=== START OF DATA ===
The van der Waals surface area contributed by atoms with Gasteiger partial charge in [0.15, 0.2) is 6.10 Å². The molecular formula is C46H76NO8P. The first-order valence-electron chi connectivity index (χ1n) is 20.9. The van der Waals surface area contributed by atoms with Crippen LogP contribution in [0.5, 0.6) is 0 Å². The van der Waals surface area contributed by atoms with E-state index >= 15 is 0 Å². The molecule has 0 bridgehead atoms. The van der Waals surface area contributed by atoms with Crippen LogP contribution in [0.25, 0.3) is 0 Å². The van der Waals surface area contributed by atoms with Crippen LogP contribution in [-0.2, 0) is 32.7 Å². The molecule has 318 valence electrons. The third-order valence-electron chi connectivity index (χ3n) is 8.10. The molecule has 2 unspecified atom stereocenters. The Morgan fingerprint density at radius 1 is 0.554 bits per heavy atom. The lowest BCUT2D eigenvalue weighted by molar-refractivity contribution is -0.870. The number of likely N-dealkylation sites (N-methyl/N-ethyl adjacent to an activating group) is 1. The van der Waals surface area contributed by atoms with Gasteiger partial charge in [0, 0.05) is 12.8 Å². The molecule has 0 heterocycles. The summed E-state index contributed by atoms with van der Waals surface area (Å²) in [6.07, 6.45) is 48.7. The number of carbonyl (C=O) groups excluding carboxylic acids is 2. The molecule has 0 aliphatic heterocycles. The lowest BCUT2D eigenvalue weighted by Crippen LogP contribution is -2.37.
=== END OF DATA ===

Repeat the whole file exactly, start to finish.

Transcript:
The van der Waals surface area contributed by atoms with Gasteiger partial charge in [0.15, 0.2) is 6.10 Å². The molecular formula is C46H76NO8P. The first-order valence-electron chi connectivity index (χ1n) is 20.9. The van der Waals surface area contributed by atoms with Crippen LogP contribution in [0.5, 0.6) is 0 Å². The van der Waals surface area contributed by atoms with E-state index >= 15 is 0 Å². The molecule has 0 bridgehead atoms. The van der Waals surface area contributed by atoms with Crippen LogP contribution in [0.25, 0.3) is 0 Å². The van der Waals surface area contributed by atoms with Crippen LogP contribution in [-0.2, 0) is 32.7 Å². The molecule has 318 valence electrons. The third-order valence-electron chi connectivity index (χ3n) is 8.10. The molecule has 2 unspecified atom stereocenters. The Morgan fingerprint density at radius 1 is 0.554 bits per heavy atom. The lowest BCUT2D eigenvalue weighted by molar-refractivity contribution is -0.870. The number of likely N-dealkylation sites (N-methyl/N-ethyl adjacent to an activating group) is 1. The van der Waals surface area contributed by atoms with Gasteiger partial charge in [0, 0.05) is 12.8 Å². The molecule has 0 heterocycles. The summed E-state index contributed by atoms with van der Waals surface area (Å²) in [6.07, 6.45) is 48.7. The number of carbonyl (C=O) groups excluding carboxylic acids is 2. The molecule has 0 aliphatic heterocycles. The lowest BCUT2D eigenvalue weighted by Crippen LogP contribution is -2.37.